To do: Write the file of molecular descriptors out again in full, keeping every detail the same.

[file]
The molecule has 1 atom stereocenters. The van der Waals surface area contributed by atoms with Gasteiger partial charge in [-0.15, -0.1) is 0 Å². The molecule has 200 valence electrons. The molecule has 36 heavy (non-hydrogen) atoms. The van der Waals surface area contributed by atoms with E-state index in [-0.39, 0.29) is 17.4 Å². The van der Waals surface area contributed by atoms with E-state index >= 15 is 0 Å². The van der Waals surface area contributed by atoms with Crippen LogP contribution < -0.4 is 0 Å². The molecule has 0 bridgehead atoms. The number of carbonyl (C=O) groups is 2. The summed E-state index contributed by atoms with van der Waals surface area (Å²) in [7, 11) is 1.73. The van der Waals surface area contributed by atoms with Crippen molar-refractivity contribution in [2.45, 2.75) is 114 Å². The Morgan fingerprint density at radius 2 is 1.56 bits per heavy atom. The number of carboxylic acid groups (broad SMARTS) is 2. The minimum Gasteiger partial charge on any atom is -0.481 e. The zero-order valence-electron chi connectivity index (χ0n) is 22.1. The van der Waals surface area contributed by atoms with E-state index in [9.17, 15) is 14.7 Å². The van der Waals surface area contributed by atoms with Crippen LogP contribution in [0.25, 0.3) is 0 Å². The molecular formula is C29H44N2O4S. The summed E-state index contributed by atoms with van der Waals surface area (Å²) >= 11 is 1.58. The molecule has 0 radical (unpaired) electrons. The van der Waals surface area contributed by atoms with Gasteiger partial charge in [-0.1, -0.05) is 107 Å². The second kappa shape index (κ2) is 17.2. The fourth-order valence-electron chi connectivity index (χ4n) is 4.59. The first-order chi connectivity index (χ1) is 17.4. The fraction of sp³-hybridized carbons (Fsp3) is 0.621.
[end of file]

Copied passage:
The molecule has 1 atom stereocenters. The van der Waals surface area contributed by atoms with Gasteiger partial charge in [-0.15, -0.1) is 0 Å². The molecule has 200 valence electrons. The molecule has 36 heavy (non-hydrogen) atoms. The van der Waals surface area contributed by atoms with E-state index in [-0.39, 0.29) is 17.4 Å². The van der Waals surface area contributed by atoms with E-state index >= 15 is 0 Å². The van der Waals surface area contributed by atoms with Crippen LogP contribution < -0.4 is 0 Å². The molecule has 0 bridgehead atoms. The number of carbonyl (C=O) groups is 2. The summed E-state index contributed by atoms with van der Waals surface area (Å²) in [7, 11) is 1.73. The van der Waals surface area contributed by atoms with Crippen molar-refractivity contribution in [2.45, 2.75) is 114 Å². The Morgan fingerprint density at radius 2 is 1.56 bits per heavy atom. The number of carboxylic acid groups (broad SMARTS) is 2. The minimum Gasteiger partial charge on any atom is -0.481 e. The zero-order valence-electron chi connectivity index (χ0n) is 22.1. The van der Waals surface area contributed by atoms with E-state index in [9.17, 15) is 14.7 Å². The van der Waals surface area contributed by atoms with Crippen LogP contribution in [0.25, 0.3) is 0 Å². The molecular formula is C29H44N2O4S. The summed E-state index contributed by atoms with van der Waals surface area (Å²) >= 11 is 1.58. The molecule has 0 radical (unpaired) electrons. The van der Waals surface area contributed by atoms with Gasteiger partial charge in [-0.1, -0.05) is 107 Å². The second kappa shape index (κ2) is 17.2. The fourth-order valence-electron chi connectivity index (χ4n) is 4.59. The first-order chi connectivity index (χ1) is 17.4. The fraction of sp³-hybridized carbons (Fsp3) is 0.621.